Put five Fools in a room, ask them how they invest, and you'll likely get five different answers. Some like growth, others value, or small caps, or dividends, or, well, you get the picture.

Yet, while our styles differ, we all want excellent, engaged managers running the companies we own. We like it even more when these managers are also owners -- investors like you and me who, in trying times like these, are willing to buy as others sell. That's why I write this column weekly.

The week's buying
So, which rich executives are buying now? Have a look, courtesy of our friends at Form 4 Oracle:


Closing Price 12/3/08

Total Value Purchased

52-Week Change





Ashland (NYSE:ASH)




Visa (NYSE:V)




Citigroup (NYSE:C)




Chico's FAS (NYSE:CHS)




Sources: Fool.com, Yahoo! Finance, Form 4 Oracle. *Visa went public on March 19, 2008.

Life takes Visa, but will your portfolio?
The knock on growth stocks is that, often, they carry the burden of high expectations. Witness salesforce.com (NYSE:CRM) at $75 a share, or Google (NASDAQ:GOOG) at $700 per share. Uninterrupted growth was priced into both stocks. Not good when you're thrust into a recession -- both stocks have taken a beating since.

Which brings us to credit card issuer Visa. Analysts and executives still see years of 20% earnings growth ahead. They'd better be right, my Foolish colleague Morgan Housel argued in October:

If growth assumptions of 22% hold true, shareholders will be rewarded handsomely in the coming years. But if you're under the impression that the health of consumers is all but certain to take a turn for the worse, as I am, Visa's returns are likely to be very meager at best.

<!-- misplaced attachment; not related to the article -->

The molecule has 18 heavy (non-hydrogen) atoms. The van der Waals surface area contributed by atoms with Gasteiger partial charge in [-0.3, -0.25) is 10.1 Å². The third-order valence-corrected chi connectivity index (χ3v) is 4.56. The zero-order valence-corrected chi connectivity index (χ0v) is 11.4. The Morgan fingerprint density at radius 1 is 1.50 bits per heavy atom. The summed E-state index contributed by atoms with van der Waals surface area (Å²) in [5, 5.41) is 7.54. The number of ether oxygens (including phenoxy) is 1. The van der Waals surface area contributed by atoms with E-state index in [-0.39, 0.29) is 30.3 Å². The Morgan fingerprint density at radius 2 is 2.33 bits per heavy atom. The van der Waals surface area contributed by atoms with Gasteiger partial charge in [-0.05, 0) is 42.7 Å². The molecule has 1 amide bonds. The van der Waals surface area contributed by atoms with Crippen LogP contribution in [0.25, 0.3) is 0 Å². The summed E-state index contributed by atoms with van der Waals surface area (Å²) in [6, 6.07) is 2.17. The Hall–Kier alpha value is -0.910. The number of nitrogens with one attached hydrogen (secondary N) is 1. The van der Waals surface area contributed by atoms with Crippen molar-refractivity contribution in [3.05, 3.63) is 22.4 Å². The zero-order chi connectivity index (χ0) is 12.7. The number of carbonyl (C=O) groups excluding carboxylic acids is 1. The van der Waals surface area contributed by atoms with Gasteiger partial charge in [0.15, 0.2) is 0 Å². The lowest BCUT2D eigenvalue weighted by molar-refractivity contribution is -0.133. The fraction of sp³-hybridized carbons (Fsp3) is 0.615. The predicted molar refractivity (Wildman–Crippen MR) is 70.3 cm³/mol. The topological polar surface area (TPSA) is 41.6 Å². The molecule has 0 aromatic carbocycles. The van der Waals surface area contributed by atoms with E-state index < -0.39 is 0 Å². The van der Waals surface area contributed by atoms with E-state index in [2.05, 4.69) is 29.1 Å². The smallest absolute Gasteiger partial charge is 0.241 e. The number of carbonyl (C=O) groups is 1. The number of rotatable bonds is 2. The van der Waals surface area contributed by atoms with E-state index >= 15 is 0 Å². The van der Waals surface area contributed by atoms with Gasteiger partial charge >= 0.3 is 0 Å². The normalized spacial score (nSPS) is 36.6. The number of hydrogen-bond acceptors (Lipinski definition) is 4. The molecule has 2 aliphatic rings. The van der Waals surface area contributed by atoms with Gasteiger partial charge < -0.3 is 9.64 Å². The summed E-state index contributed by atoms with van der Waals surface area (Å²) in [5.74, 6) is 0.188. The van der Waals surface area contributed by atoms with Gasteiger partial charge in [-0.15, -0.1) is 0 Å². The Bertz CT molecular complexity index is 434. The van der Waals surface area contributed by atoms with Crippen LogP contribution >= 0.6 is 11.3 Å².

His opinion hasn't changed much since. "It may very well meet those growth expectations, but it's all pegged on the confidence of the global consumer, which obviously is a stretch right now. I'd love to buy Visa at $30 -- $50 still seems optimistic to me," Morgan wrote to me in a chat session earlier today.

Even so, our 120,000-strong Motley Fool CAPS community likes Visa at current levels:



CAPS stars (5 max)


Total ratings


Bullish ratings


Percent Bulls


Bearish ratings


Percent Bears


Bullish pitches


Bearish pitches


Note: Data current as of December 4, 2008.

CAPS investor Guardian21 summarized well the bullish view in this pitch from the first of this month, I think:

Visa will profit from the long term trend of increasing consumer use of credit and debit cards. It is the dominant competitor in its industry. Along with Mastercard, its business model contains less risk than some of its other competitors since it does not lend. Stong balance sheet, with over 5 billion in cash and about 100 million in debt.

As a growth investor myself, I prefer fast movers that are grossly misunderstood and, thereby, mispriced. With Visa, all I see is optimism and a premium price tag.

But not Visa Chief Financial Officer Byron Pollitt Jr. He spent close to $200,000 for 4,000 new Visa shares earlier this week. Keep your fingers crossed, optimists.

There's your update. See you back here next week when we dig through more insider filings in search of the next home run stock.

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This article represents the opinion of the writer, who may disagree with the “official” recommendation position of a Motley Fool premium advisory service. We’re motley! Questioning an investing thesis -- even one of our own -- helps us all think critically about investing and make decisions that help us become smarter, happier, and richer.